Image of the Reader cover featuring Vershawn Sanders-Ward in a white dress
Vershawn Sanders-Ward of Red Clay Dance Company Credit: Photo for the Chicago Reader by Matthew Gilson

The week after the shelter-in-place order hit in March of 2020, the Reader was supposed to be putting out a big spring arts preview issue. Clearly, that didn’t happen.

Now 18 months later, we’re looking at signs of hope from performing companies and visual arts organizations reopening their doors. Yet we can’t forget the recent past, including the 2020 uprisings against police violence and racism and the January 6 insurrection. 

Chicago arts groups are no strangers to upheaval and making do, but “build back better” should mean more than papering over the fault lines of history. This issue focuses on what place and community mean in that healing process. From Vershawn Sanders-Ward’s Red Clay Dance Company building a new arts hub in Woodlawn, to the city’s Cultural Asset Mapping Project raising up voices in traditionally marginalized communities on the west and south sides, to the queer marriage of drag and leather in Hell in a Handbag moving into the Leather Archives & Museum, our contributors give us snapshots of artists who move forward without fear. As the new Chicago theater history book Makeshift Chicago Stages reminds us, building out of ashes is in the DNA of artists here.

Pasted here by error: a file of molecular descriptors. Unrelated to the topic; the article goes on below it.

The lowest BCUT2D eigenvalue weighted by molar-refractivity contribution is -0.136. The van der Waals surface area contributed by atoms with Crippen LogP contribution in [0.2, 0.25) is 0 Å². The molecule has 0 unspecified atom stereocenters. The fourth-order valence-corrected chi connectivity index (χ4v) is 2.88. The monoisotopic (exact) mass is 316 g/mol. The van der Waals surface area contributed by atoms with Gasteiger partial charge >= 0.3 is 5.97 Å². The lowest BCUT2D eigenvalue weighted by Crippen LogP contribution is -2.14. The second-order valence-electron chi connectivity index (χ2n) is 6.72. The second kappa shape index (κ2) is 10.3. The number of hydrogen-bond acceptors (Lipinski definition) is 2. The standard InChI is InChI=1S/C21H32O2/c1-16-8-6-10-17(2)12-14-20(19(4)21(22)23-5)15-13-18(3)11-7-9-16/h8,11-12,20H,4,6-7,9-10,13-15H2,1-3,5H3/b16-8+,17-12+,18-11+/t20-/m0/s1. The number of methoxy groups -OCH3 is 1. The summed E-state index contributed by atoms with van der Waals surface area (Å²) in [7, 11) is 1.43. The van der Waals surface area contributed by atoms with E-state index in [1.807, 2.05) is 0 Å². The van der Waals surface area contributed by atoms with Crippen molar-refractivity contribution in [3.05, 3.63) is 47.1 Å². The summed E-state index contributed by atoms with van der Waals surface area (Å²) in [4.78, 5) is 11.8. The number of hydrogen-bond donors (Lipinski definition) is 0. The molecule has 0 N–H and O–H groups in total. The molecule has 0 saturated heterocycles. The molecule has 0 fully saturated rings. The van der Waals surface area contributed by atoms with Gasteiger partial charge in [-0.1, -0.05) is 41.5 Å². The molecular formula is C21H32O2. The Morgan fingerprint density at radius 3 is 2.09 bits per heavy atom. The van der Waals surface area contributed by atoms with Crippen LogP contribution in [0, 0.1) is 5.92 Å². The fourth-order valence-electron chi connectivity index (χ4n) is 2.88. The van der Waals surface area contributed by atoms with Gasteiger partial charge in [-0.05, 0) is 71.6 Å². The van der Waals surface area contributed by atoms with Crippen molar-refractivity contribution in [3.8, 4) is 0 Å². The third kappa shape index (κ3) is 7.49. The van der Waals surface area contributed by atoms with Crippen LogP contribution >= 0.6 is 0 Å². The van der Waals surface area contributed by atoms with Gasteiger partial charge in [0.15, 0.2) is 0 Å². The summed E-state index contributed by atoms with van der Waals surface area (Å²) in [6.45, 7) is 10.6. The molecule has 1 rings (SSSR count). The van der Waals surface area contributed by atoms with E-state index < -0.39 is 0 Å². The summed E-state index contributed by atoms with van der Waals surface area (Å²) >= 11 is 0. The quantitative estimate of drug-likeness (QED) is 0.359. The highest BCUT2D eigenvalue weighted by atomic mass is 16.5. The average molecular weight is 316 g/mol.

Longtime Chicago artist and educator Jim Duignan’s Stockyard Institute, which started as a project in the mid-90s, is being celebrated with a retrospective at DePaul Art Museum. Duignan prefers to describe the exhibition as a “prospective,” and told Kerry Cardoza, “It’s going to be a kind of station to look ahead at the next 25 years.” We hope that some of the stories this week will inspire you to light your own way back to our cultural treasures.


2022 Fall Theater & Arts Preview

A fall edition

A note from the Reader’s culture editor who focuses on film, media, food, and drink on our Fall Theater & Arts Preview issue.